- Celery is high in 3-n-butylphthalide. In animal studies,
intake of the equivalent of 4 sticks of celery for humans was shown to lower
blood pressure by 12%.
- Garlic can reduce blood pressure. Take at least 4 cloves
a day of fresh garlic a day for a 10 mm Hg drop in systolic and 6 mm Hg in
- Avoid coffee, stimulants and stress - they constrict
blood vessels which increases hypertension.
- Lower salt intake and increase intake of fruits,
vegetables and legumes.
Sodium : Potassium Ratio
Many Westerners eat a sodium : potassium ratio
of 2:1. For anti-aging, a 1:5
ratio is better. Optimally, this ratio can approach 1:100, as most fruits
and vegetables have a ratio of 1:50. While it is better to restrict sodium
intake, studies show that a high potassium intake is needed. Many salt
substitutes contain potassium chloride which has about 500 mg potassium per 1/6
Potassium supplements alone (2.5 - 5
gm/day) can lower systolic pressure by 10-12 mm Hg and diastolic pressure
by14-16 mm Hg. This is especially effective for people over age 65 who do not
respond well to common anti-hypertensive drugs. Fortunately, potassium is easy to
come by in food (1 medium banana contains 400 mg of potassium, a
slice of watermelon, or a tomato contains 530 mg. Note that banana and
watermelon have a high sugar content
and lack fiber.)
Most health programs include exercise, which can
burn calories while reducing insulin resistance. Well-balanced exercise includes
training in flexibility, cardiovascular and strength. Plan to burn about 2000
calories each week - a good mixture is 30 minutes of aerobics exercise at
moderate intensity plus 15-20 minutes of stretching and 15-20 minutes strength
training - all 3 times each week.
The wonders of modern medicine seem to pace a decline in human contact
between helping professionals
and their patients. Many medical doctors refer to patients by their
symptoms - e.g. "Nurse - the heart attack in room 6 is upset - check it
out". Our coaching helps re-unite people with people, and people
their world, while solving emotional, relationship and sense of life
issues. (Read about Dr Patch
Adams). We ...
- help people find a purpose and reason to live
- provide many possibilities for improving relationships
- help people control overwhelming and negative emotions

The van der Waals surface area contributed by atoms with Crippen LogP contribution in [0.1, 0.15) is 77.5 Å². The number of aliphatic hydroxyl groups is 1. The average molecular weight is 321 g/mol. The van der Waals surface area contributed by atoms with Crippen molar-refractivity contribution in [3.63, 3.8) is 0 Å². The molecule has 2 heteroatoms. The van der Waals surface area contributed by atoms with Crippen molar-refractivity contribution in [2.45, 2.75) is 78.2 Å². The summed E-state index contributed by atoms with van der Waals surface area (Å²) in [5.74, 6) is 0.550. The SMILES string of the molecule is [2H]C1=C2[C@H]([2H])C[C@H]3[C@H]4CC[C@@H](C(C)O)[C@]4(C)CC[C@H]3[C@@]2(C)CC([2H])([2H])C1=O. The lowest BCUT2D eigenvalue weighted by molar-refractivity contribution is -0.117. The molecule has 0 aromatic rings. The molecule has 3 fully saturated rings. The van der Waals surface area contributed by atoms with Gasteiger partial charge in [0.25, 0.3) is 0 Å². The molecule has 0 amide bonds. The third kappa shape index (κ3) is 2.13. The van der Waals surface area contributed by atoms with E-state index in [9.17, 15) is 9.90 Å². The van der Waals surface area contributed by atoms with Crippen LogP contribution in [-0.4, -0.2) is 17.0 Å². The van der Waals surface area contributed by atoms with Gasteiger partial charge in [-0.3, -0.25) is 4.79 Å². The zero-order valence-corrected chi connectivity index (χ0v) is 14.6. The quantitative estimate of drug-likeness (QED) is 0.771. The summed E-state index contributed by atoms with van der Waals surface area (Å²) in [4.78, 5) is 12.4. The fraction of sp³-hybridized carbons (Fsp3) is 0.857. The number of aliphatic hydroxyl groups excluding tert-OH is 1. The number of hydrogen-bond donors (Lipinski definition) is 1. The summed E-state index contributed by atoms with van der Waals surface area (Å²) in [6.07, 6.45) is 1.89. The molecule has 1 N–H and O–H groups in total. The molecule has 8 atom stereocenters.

- help patients and family members cope with emotional distress
- help people live full lives, promoting emotional well being and activities
- motivate and support healthy behaviors, such as diet and physical activity
Relationships, Passive Aggression & Hypertension
A healthy relationship with yourself is a foundation for
A study by the Heart and Stroke Foundation of Ontario showed that people in
unhappy relationships who have mild high blood pressure ( hypertension )
experience a sustained increase in blood pressure when they are with their
partners. But people with mild hypertension who are in loving, supportive,
relationships experience a decrease in blood pressure when they are with their
Many people who are diagnosed with hypertension could be called
passive aggressive. Our coaching
is particularly useful for resolving passive aggression and covert,
hostile behavior. These symptoms are notoriously difficult to treat with
classical psychotherapy or medication, yet often respond well to our
In our experience, passive aggression and chronic anger are consequences
of identifying with a victim, usually
as a child. This type of identification may provide a volcano of unresolved
anger. Strangely, many people who could be called passive aggressive may be afraid to express anger - even to
themselves. During our relationship diagnosis, people often find that they feel
their unexpressed anger centered in the heart region of their bodies.
We offer solutions.
Please consult a physician about medical conditions.